Todayís Expositorís Quote is from J.I. Packer's excellent volume, A Quest for Godliness:
How much is involved in declaring the gospel?
This question is rarely raised in evangelical circles; we assume -- too readily -- that we all know the answer. But it needs raising; two factors in our situation compel us to face it.
The first is a minimising approach to the task of teaching Christian truth. This has infected Protestent clergy very widely. The modern minister usually does not ask, how much ought I to teach but rather, how little need I teach? What is the minimum of doctrine that will do? One reason for this, no doubt, is the reluctance of those in the pews to learn. But this is no new thing. [Richard] Baxter met it three centuries ago in his working-class congregation . . . and gave it short shrift:
Were you but as willing to get the knowledge of God and heavenly things as you are to know how to work in your trade, you would have set yourself to it before this day, and you would have spared no cost or pains till you had got it. But you account seven years little enough to learn your trade, and will not bestow one day in seven in diligent learning the matters of your salvation.
Baxter did not humour this ungodly unwillingness; but the modern minister often does, and when he finds some aspect of biblical truth arouses no immediate interest or approval in his congregation his instinct is to jettison it. And the tendency today is to encourage him to do so. Thus, for instance, some will assure us that it is a waste of time preaching to modern hearers about the law and sin, for (it is said) such things mean nothing to them. Instead (it is suggested) we should just appeal to the needs which they feel already, and present Christ to them simply as One who gives peace, power and purpose to the neurotic and frustrated -- a super-psychiatrist, in fact.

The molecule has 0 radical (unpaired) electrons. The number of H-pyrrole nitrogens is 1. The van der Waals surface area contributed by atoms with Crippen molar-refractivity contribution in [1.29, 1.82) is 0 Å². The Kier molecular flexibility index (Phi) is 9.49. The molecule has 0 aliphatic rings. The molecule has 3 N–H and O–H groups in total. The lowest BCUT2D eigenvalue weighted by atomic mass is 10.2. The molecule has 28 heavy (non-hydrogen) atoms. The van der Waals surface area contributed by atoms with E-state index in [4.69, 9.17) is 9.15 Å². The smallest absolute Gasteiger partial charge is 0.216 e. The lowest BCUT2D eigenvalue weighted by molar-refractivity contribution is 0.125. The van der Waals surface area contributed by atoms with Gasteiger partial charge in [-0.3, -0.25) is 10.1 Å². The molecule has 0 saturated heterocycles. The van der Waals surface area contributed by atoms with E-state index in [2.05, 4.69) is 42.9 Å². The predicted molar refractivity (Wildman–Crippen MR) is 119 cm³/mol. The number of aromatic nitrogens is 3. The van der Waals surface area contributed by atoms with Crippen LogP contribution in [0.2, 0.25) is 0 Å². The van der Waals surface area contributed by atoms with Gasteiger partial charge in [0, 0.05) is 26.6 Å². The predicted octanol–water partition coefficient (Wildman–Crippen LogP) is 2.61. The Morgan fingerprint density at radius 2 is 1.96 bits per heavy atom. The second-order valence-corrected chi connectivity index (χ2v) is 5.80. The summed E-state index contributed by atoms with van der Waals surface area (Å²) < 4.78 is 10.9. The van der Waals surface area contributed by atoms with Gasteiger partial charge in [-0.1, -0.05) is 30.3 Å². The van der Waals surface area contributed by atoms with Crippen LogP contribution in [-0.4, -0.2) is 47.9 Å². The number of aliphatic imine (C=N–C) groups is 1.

Now, this suggestion excellently illustrates the danger of the minimising approach. If we do not preach about sin and God's judgement on it, we cannot present Christ as Saviour from sin and the wrath of God. And if we are silent about these things, and preach a Christ who saves only from self and the sorrows of this world, we are not preaching the Christ of the Bible. We are, in effect, bearing a false witness and preaching a false Christ. Our message is 'another gospel, which is not another.' Such preaching may soothe some, but it will help nobody; for a Christ who is not seen and sought as a Saviour from sin will not be found to save from self or from anything else. An imaginary Christ will not bring a real salvation; and a half-truth presented as the whole truth is a complete untruth. Thus the minimising approach threatens to falsify the gospel by emptying it of doctrinal elements that are essential to it. In face of this prevalent habit of mind, it is vital that we raise the question: how much does preaching the gospel involve?
J.I. Packer, A Quest for Godliness: The Puritan Vision of the Christian Life (Crossway Books, 1990); from Chapter 10, "The Puritan View of Preaching the Gospel," p. 164-65.
[Are you willing to preach the Word "in season and out of season," no matter what the itching ears of your congregation want to hear? May each of us do the work of an evangelist and fulfill our ministry -- Coty ]
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